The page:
Myth 3: Autism is only present in boys

This is not true. Although the exact cause of autism is yet to be found, ASD can affect both males and females– even though it is four times more prevalent in boys than girls. ASD typically presents itself in the first three years of life, and does not discriminate between racial, ethnic or gender boundaries.

Myth 4 – Autism can be cured

There is no ‘cure’ for ASD, as it affects normal development of the brain and is a lifelong condition. In recent years, the focus has shifted from ‘curing’ ASD to awareness and acceptance, which is also the United Nations’ theme for this year’s World Autism Awareness Day, “Transformation: Toward a Neuro-Inclusive World for All”.

This approach was also adopted by Sunway Putra Mall and Sunway Pyramid who incorporated Autsome booths and exhibitions at their concourses during the Raya festive celebrations. This initiative saw various handicrafts by autistic people on sale   to raise more awareness on ASD and their contributions.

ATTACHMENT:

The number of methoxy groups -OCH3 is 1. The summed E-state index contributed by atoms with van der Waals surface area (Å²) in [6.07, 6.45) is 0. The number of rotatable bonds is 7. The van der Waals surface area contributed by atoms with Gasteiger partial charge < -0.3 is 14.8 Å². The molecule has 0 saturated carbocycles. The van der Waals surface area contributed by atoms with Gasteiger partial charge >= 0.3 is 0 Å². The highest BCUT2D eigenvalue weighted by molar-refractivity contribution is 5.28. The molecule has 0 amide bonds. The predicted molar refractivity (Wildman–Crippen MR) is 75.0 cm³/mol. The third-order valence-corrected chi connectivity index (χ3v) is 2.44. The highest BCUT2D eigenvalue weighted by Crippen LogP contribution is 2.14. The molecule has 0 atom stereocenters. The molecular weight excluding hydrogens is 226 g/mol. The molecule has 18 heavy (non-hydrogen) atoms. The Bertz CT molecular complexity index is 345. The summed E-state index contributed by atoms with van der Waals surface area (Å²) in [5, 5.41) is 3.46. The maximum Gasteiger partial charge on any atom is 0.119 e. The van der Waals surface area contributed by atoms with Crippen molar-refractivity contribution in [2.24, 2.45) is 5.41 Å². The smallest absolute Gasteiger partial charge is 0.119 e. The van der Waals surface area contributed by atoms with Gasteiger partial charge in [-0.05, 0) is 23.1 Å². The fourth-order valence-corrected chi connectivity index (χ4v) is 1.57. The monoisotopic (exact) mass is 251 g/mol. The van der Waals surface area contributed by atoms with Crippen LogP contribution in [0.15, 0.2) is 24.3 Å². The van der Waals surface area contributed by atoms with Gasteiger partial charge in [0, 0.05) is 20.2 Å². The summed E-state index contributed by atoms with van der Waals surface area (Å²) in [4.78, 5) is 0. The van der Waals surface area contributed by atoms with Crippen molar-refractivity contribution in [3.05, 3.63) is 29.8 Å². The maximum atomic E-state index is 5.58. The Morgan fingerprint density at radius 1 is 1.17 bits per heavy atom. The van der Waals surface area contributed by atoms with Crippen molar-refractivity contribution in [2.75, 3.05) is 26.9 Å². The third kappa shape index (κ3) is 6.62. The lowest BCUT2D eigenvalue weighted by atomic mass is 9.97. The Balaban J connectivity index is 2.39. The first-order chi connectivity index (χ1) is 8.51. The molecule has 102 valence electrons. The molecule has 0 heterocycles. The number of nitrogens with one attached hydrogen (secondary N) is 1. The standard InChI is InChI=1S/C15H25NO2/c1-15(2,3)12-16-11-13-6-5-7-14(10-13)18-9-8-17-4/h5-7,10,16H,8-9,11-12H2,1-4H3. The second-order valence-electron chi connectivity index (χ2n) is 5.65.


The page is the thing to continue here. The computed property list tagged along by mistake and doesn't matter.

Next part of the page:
Myth 5 – Children/people with autism are more aggressive

Yes and no, but it is important to understand why. Individuals with ASD may find it challenging to communicate verbally or socially as they have difficulty in processing information, experience sensory differences or physical discomfort like tiredness, hunger or are simply feeling unwell. Due to this, their difficulty in communicating can lead to anxiety or frustration, culminating in an outburst of distressed behaviour.

Wide shot of the calm room at Sunway Carnival Mall

Dimmed lights and sensory walls in Sunway Carnival Mall’s Calm Room present a warm and welcoming atmosphere